A brute-force attack is an automated process that cybercriminals use to guess credentials repeatedly to gain access to a website or system until a match is found.
Did you know that the world’s most popular password is 123456? (Source 3)
Common brute-force methods
In this type of attack, cybercriminals rapidly evaluate email and password combinations using computerized means on several websites. Users who reuse passwords across multiple websites can be susceptible to this type of attack.
A dictionary attack uses lists of common dictionary words in an attempt to gain access to accounts.
How brute-force attacks work
Automated operations attempt to access accounts using stolen or guessed credentials. Once a successful match is found the cybercriminal can:
- Steal personal data from the hacked user’s account including financial details.
- Spread malware and launch a cyberattack against an organization.
- Damage a company’s reputation by sending inappropriate messages to customers.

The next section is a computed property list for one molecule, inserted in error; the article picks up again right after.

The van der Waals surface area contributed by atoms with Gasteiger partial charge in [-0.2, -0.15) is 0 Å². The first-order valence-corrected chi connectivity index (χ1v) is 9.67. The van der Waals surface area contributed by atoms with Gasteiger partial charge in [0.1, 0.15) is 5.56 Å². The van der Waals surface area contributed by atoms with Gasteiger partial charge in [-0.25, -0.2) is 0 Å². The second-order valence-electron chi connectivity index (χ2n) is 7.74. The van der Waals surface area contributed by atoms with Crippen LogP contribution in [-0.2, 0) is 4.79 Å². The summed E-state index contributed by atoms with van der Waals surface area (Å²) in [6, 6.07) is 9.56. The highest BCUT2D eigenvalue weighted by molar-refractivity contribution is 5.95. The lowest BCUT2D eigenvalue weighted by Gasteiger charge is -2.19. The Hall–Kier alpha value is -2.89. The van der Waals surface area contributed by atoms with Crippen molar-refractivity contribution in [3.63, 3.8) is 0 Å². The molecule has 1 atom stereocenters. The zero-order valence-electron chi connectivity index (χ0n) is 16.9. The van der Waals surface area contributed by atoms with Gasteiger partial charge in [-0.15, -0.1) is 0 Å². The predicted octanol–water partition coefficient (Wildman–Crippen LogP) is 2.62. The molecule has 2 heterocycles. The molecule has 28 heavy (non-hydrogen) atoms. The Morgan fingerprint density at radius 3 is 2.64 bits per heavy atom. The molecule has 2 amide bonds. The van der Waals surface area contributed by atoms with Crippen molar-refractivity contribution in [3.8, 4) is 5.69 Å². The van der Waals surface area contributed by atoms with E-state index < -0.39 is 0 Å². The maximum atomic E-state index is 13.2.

- Run malicious adware in order to make advertising money.
Tips to minimize brute-force attacks
- Don’t reuse a password (lessening credential stuffing attacks)
- Don’t use common words in passwords (reducing dictionary attacks)
- Don’t click on suspicious emails that are attempting to obtain username and password credentials (diminishing phishing attacks)
- Use a password manager (to store passwords securely)
- Use multi-factor authentication (MFA / to require additional authentication for account access)
How LaScala can help
LaScala protects businesses from brute-force attacks and can help with password protection policies, multi-factor authentication, and ongoing security. Contact email@example.com to get started today.
1 – Proofpoint: https://www.proofpoint.com/us/threat-reference/brute-force-attack
2 – KnowBe4: https://www.knowbe4.com/knowbe4-glossary/
3 – Keeper: https://www.keepersecurity.com/blog/2020/01/13/are-you-using-one-of-the-most-popular-passwords-in-the-world/
4 – Fortinet: https://www.fortinet.com/resources/cyberglossary/brute-force-attack
5 – Main header graphic: by Mohamed Hassan via Pixabay